Something's smoking at Rub

Restaurant Review

October 29, 2006|By Elizabeth Large | Elizabeth Large,Sun Restaurant Critic

Food: *** (3 STARS)

Service: *** (3 STARS)

Atmosphere: *** (3 STARS)

Rub seems as if it's in the middle of nowhere. When you get to the corner of Light and Wells, the neighborhood will be quiet, dark, even deserted.

A large neon sign beckons, but the authentic rundown Texas bar look of the place doesn't quite hold up on close inspection. There are too many signs about the shuttle to the Ravens game, and the massive hardwood doors are too highly varnished to be anything but expensive and new.

Open those doors and light, noise and fragrant smoke spill out into the night, welcoming you in. This is chef-owner Michael Marx's newest project, the one that follows the Mexican restaurant Blue Agave, which he sold last year. By its nature, Rub, a barbecue joint, is less concerned with introducing its customers to an authentic native cuisine and more interested in good cheap eats.

Good cheap eats are something I'm all for, particularly when there's a nod to the new millennium's sensibilities. The sausage is 100 percent beef and all natural, and the poultry is hormone- and steroid-free. The pork is premium natural White Marble Farms or some such. All that seems beside the point when you're indulging in the deliciously greasy smoked-on-the-premises sausage, the too-fatty spareribs, or the mac `n cheese made with cream and butter; but you know what I mean.

Marx and partner David Long have gutted a rowhouse and a former bar to create a handsome Texas-inspired space with lots of wood, corrugated metal and exposed brick walls, neon signs for art and flat panel TVs. We were told we didn't need reservations, but when we arrived the upstairs was closed for a private party, and we got the last table in the bar downstairs. You may get stuck next to smokers if you eat there, though; only the upstairs is smoke-free.

The place isn't trying too hard to be authentic -- our waitress told us she's a vegetarian, doesn't smoke and hates football. And, yes, you can get a glass of sauvignon blanc or merlot. But the barbecue is authentic enough, with dry rubs, an oak wood smoker and long hours of slow cooking.

All this results in juicy, tender meats. We tried them all: thin slices of brisket with a chili rub, colored pink by the smoking process; pork ribs with a jalapeno and sugar rub; plump chicken quarters; and thick, meaty slices of turkey. And, of course, that great sausage. This is barbecue that doesn't shout at you. You add a sauce if you want from one of the plastic squeeze bottles on the table, but the meat doesn't need it.

The meat is a highlight, as it should be, but the kitchen gets a little too elaborate with the rest of the meal. Dinners come with your choice of two sides. There are 10 of them, the expected (fries, cole slaw) and the not-so-expected (corn pudding, a broccoli and cauliflower salad). Most of them would benefit from one or two fewer ingredients. The ones I particularly liked were the sweet potato fries -- which would be just as good without the red pepper, garlic and onion seasoning -- the creamed spinach, and the home-style green beans (although the kitchen doesn't know that home-style green beans would be cooked all day on the back burner of the stove, rather than being still tender-crisp and green). The corn pudding would have been great if it hadn't been baked so long.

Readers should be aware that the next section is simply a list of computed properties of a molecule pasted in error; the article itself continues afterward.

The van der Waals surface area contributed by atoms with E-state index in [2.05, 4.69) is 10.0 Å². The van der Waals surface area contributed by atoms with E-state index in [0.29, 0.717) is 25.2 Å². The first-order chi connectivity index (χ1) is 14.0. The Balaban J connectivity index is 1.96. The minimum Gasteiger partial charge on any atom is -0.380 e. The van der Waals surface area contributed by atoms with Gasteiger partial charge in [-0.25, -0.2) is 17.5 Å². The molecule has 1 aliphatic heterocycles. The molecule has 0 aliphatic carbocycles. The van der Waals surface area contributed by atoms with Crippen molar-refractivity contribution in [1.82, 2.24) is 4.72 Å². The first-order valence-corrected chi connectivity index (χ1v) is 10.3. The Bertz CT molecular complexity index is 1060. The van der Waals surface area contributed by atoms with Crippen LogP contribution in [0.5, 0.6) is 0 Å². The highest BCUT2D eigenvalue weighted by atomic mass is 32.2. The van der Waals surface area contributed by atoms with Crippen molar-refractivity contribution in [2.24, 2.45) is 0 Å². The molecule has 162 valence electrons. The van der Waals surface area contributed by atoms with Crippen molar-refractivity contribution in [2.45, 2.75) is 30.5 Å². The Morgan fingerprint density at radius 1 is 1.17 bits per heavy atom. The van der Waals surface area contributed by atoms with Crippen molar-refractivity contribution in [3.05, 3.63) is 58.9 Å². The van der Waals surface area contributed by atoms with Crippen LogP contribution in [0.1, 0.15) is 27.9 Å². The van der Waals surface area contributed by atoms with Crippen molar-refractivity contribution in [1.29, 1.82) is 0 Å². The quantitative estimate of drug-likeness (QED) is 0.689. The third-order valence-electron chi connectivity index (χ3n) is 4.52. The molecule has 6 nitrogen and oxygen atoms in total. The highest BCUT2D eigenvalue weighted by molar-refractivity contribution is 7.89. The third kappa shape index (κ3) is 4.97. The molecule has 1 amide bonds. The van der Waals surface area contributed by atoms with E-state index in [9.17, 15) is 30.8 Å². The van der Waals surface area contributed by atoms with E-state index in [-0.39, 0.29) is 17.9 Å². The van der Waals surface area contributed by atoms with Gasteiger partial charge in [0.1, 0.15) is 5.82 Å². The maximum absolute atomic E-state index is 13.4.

Also, I'm no Texas toast expert, but it seems to me that you can serve it with or without garlic, and you can serve it with or without butter, but you can't not toast it.

Starters are sketchy, which is fine. There's a good version of classic bar food chicken wings, and fried green tomatoes that are simply a vehicle for their cornmeal crust, and an iceberg lettuce wedge prettily decorated with chopped tomato and crumbled bacon. A non-spicy version of blue-cheese dressing would be better with both the wings and the salad.

After awhile the heat builds up. If you aren't drinking beer, cool down with sweetened ice tea or Rub's signature drink, a fresh lemonade slush spiked with bourbon and served in a cute little glass milk bottle.

If you have any room after this, there are various indulgent desserts, including a sweet potato cheesecake, banana pudding with vanilla wafers (sorry, just not my thing), a cobbler-like peach buckle and an apple pie -- the only dessert not made in house. The best is the rich bourbon pecan pie, served warm with ice cream.

Rub is so off the beaten track you have to wonder if its location is going to hurt it. It's not exactly a destination restaurant; but good food is to be found here, and if you don't indulge in too many $8 lemonades, the size of your check will pleasantly surprise you.

Podcasts of Elizabeth Large's reviews can be found at



1843 Light St., South Baltimore


Open every day for lunch and dinner


Starters, $5-$7; main courses, $11-$19



[Outstanding: *** (4 STARS) Good: *** (3 STARS) Fair or uneven: ** (2 STARS) Poor: * (1 STAR)]

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